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Microsoft shows off its most incredible new product in years

May 28th, 2014 at 9:30 AM
Skype Translator for Voice and Video Calls

Microsoft at Re/code’s Code Conference revealed that it’s moving forward with its Skype voice and video call translation product, demoing on stage a pre-beta version of Skype Translator, which could be the final name of the product. The service will allow users to talk to each other via Skype in their own language and speech will be translated on the fly.

Initially, Skype Translator will be available only on Skype for Windows, although the company plans to add support for many other devices, including mobile phones, in the future. The program will only support a handful of languages at first, but additional languages will be added in the future.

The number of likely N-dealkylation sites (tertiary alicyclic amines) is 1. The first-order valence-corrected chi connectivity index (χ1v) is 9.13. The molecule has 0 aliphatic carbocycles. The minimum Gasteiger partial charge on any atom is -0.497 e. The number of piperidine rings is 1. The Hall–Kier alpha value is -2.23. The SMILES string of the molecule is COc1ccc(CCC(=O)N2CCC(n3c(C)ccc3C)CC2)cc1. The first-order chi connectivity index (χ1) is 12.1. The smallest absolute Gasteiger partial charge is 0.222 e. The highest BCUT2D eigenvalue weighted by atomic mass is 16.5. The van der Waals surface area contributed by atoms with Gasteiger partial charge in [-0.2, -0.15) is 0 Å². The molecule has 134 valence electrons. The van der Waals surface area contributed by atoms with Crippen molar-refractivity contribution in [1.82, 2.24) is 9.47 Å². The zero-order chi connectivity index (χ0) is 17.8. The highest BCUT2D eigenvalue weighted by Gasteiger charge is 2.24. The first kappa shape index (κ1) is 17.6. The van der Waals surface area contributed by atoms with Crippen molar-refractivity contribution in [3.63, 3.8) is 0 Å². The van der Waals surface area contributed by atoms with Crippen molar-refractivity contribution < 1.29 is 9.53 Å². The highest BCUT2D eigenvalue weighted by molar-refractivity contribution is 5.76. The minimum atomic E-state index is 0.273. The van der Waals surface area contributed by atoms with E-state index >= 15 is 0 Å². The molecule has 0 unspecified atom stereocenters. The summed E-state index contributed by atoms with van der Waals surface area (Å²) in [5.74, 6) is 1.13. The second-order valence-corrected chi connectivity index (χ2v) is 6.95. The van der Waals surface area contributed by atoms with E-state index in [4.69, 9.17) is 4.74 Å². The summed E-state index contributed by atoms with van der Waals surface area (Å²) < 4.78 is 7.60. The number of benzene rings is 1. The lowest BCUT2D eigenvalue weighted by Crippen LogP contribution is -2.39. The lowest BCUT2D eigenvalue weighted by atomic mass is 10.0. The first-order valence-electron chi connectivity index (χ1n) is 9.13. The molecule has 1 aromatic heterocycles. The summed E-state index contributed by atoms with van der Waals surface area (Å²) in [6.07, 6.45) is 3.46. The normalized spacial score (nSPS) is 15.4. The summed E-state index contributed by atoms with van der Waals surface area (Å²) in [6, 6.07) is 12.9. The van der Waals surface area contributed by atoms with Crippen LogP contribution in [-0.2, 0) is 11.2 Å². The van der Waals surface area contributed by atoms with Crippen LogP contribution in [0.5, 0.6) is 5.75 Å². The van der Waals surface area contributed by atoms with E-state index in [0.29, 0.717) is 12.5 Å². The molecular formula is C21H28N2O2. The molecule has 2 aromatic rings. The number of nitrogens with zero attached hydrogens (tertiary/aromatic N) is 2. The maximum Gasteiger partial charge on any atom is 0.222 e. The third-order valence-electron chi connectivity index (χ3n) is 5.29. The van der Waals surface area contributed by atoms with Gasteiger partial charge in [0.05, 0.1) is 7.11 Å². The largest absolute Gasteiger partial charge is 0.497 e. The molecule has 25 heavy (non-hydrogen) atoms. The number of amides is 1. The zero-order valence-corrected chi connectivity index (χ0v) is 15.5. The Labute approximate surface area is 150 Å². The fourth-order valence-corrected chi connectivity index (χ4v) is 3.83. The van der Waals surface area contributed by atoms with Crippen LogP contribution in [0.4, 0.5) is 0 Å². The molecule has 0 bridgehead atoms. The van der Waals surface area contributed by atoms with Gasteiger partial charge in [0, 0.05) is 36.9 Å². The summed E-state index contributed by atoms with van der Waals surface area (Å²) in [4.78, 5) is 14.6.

It’s not clear exactly when the new feature will become available to users.

During the conference, Microsoft demoed a conversation between Microsoft vice president Gurdeep Singh Pall, who was speaking in English, and Microsoft employee Diana Heinrichs, who was speaking in German.

The Skype Translator waits for the person speaking to finish a phrase, at which point it translates it in the other language. That way, the speakers hear each other talk before hearing translations. The translator was rather accurate, although there were some hickups here and there, which are expected for beta products.

The company plans to improve translations in the future, and wants to use the “real language that people speak” in order to make the translator significantly better. Pall said that Skype handles more than three quarters of a trillion minutes of conversations each year, which means that’s plenty of data for Microsoft to use to improve the service, assuming users are willing to share their calls with the company.

A video showing the Skype Translator demo follows below.

Chris Smith started writing about gadgets as a hobby, and before he knew it he was sharing his views on tech stuff with readers around the world. Whenever he's not writing about gadgets he miserably fails to stay away from them, although he desperately tries. But that's not necessarily a bad thing.




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